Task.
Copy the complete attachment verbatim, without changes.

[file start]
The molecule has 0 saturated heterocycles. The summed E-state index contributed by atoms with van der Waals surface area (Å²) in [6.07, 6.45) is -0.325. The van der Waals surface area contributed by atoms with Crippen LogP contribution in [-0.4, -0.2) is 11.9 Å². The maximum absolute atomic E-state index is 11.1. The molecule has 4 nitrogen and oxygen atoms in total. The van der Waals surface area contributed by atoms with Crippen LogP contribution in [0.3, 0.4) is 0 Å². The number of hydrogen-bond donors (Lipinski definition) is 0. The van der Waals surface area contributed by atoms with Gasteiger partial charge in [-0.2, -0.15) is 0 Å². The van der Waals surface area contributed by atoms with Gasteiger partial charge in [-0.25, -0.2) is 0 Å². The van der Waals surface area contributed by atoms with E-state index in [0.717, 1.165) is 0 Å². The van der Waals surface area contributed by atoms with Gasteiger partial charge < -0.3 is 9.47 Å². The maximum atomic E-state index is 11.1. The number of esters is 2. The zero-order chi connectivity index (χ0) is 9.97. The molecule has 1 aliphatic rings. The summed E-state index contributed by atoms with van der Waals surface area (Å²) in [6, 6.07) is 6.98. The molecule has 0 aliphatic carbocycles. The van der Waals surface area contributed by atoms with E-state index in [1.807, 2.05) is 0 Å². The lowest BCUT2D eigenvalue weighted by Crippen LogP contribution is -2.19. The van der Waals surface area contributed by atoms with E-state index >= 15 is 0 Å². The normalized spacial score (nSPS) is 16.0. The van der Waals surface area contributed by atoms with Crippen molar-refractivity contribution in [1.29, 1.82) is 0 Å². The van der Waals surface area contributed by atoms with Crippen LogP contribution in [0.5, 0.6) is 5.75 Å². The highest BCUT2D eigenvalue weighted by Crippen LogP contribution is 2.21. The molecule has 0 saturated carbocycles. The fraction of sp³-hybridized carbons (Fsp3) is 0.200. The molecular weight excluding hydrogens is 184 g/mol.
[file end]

The molecule has 0 saturated heterocycles. The summed E-state index contributed by atoms with van der Waals surface area (Å²) in [6.07, 6.45) is -0.325. The van der Waals surface area contributed by atoms with Crippen LogP contribution in [-0.4, -0.2) is 11.9 Å². The maximum absolute atomic E-state index is 11.1. The molecule has 4 nitrogen and oxygen atoms in total. The van der Waals surface area contributed by atoms with Crippen LogP contribution in [0.3, 0.4) is 0 Å². The number of hydrogen-bond donors (Lipinski definition) is 0. The van der Waals surface area contributed by atoms with Gasteiger partial charge in [-0.2, -0.15) is 0 Å². The van der Waals surface area contributed by atoms with Gasteiger partial charge in [-0.25, -0.2) is 0 Å². The van der Waals surface area contributed by atoms with E-state index in [0.717, 1.165) is 0 Å². The van der Waals surface area contributed by atoms with Gasteiger partial charge < -0.3 is 9.47 Å². The maximum atomic E-state index is 11.1. The number of esters is 2. The zero-order chi connectivity index (χ0) is 9.97. The molecule has 1 aliphatic rings. The summed E-state index contributed by atoms with van der Waals surface area (Å²) in [6, 6.07) is 6.98. The molecule has 0 aliphatic carbocycles. The van der Waals surface area contributed by atoms with E-state index in [1.807, 2.05) is 0 Å². The lowest BCUT2D eigenvalue weighted by Crippen LogP contribution is -2.19. The van der Waals surface area contributed by atoms with E-state index >= 15 is 0 Å². The normalized spacial score (nSPS) is 16.0. The van der Waals surface area contributed by atoms with Crippen molar-refractivity contribution in [1.29, 1.82) is 0 Å². The van der Waals surface area contributed by atoms with Crippen LogP contribution in [0.5, 0.6) is 5.75 Å². The highest BCUT2D eigenvalue weighted by Crippen LogP contribution is 2.21. The molecule has 0 saturated carbocycles. The fraction of sp³-hybridized carbons (Fsp3) is 0.200. The molecular weight excluding hydrogens is 184 g/mol.